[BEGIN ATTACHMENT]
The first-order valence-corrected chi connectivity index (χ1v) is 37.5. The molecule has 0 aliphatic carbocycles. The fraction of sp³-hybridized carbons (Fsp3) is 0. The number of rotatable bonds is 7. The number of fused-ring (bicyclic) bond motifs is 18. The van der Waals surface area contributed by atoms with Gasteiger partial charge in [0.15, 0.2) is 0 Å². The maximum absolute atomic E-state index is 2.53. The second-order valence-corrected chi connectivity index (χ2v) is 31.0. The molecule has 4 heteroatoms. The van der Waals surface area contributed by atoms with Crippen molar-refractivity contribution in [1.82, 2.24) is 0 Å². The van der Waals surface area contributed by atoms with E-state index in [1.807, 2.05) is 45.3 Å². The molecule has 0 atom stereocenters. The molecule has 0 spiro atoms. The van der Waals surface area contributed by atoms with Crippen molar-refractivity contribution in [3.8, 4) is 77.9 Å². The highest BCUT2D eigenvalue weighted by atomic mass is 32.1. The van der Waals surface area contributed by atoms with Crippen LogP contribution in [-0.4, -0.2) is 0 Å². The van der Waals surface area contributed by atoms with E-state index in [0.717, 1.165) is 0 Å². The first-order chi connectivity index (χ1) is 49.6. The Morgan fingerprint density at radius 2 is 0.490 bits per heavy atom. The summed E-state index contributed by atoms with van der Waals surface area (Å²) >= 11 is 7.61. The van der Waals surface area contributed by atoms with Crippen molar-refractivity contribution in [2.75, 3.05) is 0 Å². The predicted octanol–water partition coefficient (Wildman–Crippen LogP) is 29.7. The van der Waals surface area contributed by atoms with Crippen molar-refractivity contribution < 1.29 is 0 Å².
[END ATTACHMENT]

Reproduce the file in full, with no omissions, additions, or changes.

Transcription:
The first-order valence-corrected chi connectivity index (χ1v) is 37.5. The molecule has 0 aliphatic carbocycles. The fraction of sp³-hybridized carbons (Fsp3) is 0. The number of rotatable bonds is 7. The number of fused-ring (bicyclic) bond motifs is 18. The van der Waals surface area contributed by atoms with Gasteiger partial charge in [0.15, 0.2) is 0 Å². The maximum absolute atomic E-state index is 2.53. The second-order valence-corrected chi connectivity index (χ2v) is 31.0. The molecule has 4 heteroatoms. The van der Waals surface area contributed by atoms with Crippen molar-refractivity contribution in [1.82, 2.24) is 0 Å². The van der Waals surface area contributed by atoms with E-state index in [1.807, 2.05) is 45.3 Å². The molecule has 0 atom stereocenters. The molecule has 0 spiro atoms. The van der Waals surface area contributed by atoms with Crippen molar-refractivity contribution in [3.8, 4) is 77.9 Å². The highest BCUT2D eigenvalue weighted by atomic mass is 32.1. The van der Waals surface area contributed by atoms with Crippen LogP contribution in [-0.4, -0.2) is 0 Å². The van der Waals surface area contributed by atoms with E-state index in [0.717, 1.165) is 0 Å². The first-order chi connectivity index (χ1) is 49.6. The Morgan fingerprint density at radius 2 is 0.490 bits per heavy atom. The summed E-state index contributed by atoms with van der Waals surface area (Å²) >= 11 is 7.61. The van der Waals surface area contributed by atoms with Crippen molar-refractivity contribution in [2.75, 3.05) is 0 Å². The predicted octanol–water partition coefficient (Wildman–Crippen LogP) is 29.7. The van der Waals surface area contributed by atoms with Crippen molar-refractivity contribution < 1.29 is 0 Å².